The year 2016 is coming to an end with an air of great uncertainty. At the global level, many are left with questions over Brexit and the US elections. At home, many of our economies are under a great deal of stress and the news is awash with depressed global commodity prices, the threat of climate change and limited access to agricultural finance. It is no secret that growing at the more modest growth rates that are currently being forecasted for the continent is not enough to sustain the Africa rising narrative we experienced in previous years.
Yet, at the ECA, we remain convinced that the time we spent pushing for structural transformation since the 2008 global and financial crisis was not in vain. We are, after all, forging ahead with big ideas, such as reinvigorating the role of the state and the development planning imperative, enhancing inter-African trade and building on the opportunities presented by the Continental Free Trade Area, whose negotiations are well underway. The underbelly of these big, well researched ideas and policy recommendations is what is disconcerting. The continued dissatisfaction with jobless growth continues to bite. It remains at the heart of social unrest and in some ways, contributes to the disbelief in the promise of big policy ideas. And so, tangible results, such as getting our young people off the streets and into earning decent incomes and thus, securing their future, are what we at the Economic Commission for Africa continue to push and advocate for. Tangible results remain at the heart of deep structural transformation.
To turn the tide on jobless growth and curb inequality, we see a light at the end of the tunnel and it lies in one of the most promising of sectors – agriculture - which underpins the theme of this year’s African Economic Conference - Feeding Africa: Towards Agro-Allied Industrialization for Inclusive Growth. This annual gathering of African researchers from December 5-7 Conference in Abuja, is a rallying call to move decisively, away from the status quo of an agricultural sector which relies on obsolete technology and instead, move towards agribusiness and linkage development across sectors; increase agricultural productivity, and close the gap of the food and growth deficit which currently characterizes the sector. Beneath the cloud of the uncertainty of our times, we cannot tackle the ever present and looming challenges of transformation, by doing business as usual. We need an open mind; and a strategy of championing and developing agro-allied industries that promote more robust, inclusive, green growth may be a viable alternative to reversing the dampened growth trends we face today.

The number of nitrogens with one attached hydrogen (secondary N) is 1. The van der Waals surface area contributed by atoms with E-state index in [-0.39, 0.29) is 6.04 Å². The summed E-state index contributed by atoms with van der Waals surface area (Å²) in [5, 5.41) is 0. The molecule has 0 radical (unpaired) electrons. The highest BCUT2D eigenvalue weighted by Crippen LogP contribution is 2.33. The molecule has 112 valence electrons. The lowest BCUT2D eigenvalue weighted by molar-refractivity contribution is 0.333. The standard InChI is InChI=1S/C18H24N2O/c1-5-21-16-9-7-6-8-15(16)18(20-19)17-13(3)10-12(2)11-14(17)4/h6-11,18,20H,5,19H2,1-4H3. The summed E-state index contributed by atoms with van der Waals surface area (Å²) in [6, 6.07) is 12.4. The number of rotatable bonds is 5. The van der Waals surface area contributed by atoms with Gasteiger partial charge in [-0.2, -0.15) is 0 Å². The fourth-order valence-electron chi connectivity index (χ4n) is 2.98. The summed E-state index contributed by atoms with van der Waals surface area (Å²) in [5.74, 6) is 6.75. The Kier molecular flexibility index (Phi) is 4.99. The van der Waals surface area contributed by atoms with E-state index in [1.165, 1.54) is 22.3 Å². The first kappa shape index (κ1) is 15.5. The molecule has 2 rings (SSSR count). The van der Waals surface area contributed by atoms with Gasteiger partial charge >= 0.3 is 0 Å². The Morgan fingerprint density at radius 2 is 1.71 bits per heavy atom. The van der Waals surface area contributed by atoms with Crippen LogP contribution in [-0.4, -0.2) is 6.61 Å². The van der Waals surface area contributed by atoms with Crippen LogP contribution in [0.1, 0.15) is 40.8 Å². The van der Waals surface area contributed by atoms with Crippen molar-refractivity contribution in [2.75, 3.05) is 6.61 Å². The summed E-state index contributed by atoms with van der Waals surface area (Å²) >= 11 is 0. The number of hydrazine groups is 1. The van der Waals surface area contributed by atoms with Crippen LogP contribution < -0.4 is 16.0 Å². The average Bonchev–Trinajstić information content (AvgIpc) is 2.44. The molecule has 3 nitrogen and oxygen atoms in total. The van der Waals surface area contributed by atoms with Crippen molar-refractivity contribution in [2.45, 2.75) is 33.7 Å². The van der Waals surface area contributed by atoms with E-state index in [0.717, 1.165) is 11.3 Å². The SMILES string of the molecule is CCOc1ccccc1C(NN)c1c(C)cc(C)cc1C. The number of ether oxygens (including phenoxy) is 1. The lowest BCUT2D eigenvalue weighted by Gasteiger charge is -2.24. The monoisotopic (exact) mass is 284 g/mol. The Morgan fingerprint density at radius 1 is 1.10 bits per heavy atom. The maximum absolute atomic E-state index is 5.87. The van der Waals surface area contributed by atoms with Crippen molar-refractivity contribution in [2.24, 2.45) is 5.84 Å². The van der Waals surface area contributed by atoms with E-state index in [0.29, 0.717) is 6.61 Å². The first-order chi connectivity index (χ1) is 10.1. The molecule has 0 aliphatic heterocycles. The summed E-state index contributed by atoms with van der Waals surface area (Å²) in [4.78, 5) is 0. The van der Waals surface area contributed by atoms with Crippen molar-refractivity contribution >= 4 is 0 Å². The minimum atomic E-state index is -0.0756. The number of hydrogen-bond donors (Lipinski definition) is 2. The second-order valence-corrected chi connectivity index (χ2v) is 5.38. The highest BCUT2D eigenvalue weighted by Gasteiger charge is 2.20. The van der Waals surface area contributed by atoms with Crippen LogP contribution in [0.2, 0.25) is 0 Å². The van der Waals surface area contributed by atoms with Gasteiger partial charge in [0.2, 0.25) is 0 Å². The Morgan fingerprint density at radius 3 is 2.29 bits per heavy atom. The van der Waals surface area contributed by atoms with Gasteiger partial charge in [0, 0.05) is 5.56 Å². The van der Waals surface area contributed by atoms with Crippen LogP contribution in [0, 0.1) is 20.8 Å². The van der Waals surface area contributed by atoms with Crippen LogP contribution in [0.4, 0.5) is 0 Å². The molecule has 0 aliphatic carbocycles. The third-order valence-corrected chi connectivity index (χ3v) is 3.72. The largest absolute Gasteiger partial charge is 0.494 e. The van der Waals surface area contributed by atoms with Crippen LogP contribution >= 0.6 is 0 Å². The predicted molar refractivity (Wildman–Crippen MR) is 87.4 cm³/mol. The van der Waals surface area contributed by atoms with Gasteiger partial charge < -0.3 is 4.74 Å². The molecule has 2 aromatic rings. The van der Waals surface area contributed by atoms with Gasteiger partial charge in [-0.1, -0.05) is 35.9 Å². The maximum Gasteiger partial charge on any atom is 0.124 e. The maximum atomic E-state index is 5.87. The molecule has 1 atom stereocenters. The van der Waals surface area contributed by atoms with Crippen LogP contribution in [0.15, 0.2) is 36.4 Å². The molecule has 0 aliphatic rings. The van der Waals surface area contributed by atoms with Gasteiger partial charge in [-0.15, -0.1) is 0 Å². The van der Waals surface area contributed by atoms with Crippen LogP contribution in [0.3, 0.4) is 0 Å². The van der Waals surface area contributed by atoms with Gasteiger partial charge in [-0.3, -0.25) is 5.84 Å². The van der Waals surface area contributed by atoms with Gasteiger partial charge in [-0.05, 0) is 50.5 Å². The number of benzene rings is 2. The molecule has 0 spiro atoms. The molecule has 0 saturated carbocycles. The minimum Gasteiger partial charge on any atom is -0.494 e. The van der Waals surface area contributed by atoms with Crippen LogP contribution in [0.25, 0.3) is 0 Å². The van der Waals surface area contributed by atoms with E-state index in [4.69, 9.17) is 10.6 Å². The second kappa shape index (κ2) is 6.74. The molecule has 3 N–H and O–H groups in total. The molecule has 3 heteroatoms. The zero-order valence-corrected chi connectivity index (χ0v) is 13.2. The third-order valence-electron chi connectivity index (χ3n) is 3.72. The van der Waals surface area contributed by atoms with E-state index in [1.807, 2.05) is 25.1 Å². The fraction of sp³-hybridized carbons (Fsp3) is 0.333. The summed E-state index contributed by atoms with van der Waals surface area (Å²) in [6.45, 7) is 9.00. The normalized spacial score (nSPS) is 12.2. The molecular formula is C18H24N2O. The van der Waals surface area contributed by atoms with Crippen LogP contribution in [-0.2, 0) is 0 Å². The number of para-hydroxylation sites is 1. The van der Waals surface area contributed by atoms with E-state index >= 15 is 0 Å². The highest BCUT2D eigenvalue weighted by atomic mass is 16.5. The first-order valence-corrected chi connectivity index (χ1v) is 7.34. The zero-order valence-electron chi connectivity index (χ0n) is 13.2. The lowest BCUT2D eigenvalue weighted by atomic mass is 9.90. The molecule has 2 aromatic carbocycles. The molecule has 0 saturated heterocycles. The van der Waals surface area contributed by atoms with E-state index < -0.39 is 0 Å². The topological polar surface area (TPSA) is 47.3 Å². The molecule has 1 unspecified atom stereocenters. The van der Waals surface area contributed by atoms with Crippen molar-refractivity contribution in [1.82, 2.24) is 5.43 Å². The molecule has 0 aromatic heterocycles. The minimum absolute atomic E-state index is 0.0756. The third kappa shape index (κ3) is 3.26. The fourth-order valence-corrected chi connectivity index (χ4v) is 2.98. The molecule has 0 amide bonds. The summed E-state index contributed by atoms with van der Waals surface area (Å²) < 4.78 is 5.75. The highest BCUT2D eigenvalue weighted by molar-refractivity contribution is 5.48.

At the ECA, we are greatly encouraged by Nigeria, which, despite its current economic challenges, is leading the way in agricultural transformation. We therefore, cannot overemphasize that failure to unburden ourselves from traditional ways of dealing with agriculture will entrench our vulnerability to threats, such as climate change.
While the odds may seem stack against Africa, the only way, is to look up and wake up to the potential for agro-allied industrialization and mainstream it into national development strategies and ensure coherence among all national policies. The focus must be, as always, long-term structural transformation. With more emphasis on the linkages between agricultural and industrial strategies, we can move steadily along a gradual approach to industrialization as well as upgrade along value chains.
Ultimately, the road to the fulfilment of the decades-old Abuja treaty, which is also the venue for this year’s African Economic Conference, will go beyond the expectation of improving intra-African trade. It is about a smart approach towards the transformation of the continent and tapping into the unlimited opportunities found in global agricultural and food markets.
The global and national economic waves, tides and tensions will continue to persist but we can still forge ahead as a Continent, by deepening transformation and embarking on an agro-alliance oriented industrialization.
The author, Abdalla Hamdok is the Acting Executive Secretary of the Economic Commission for Africa, headquartered in Addis Ababa. More: www.uneca.org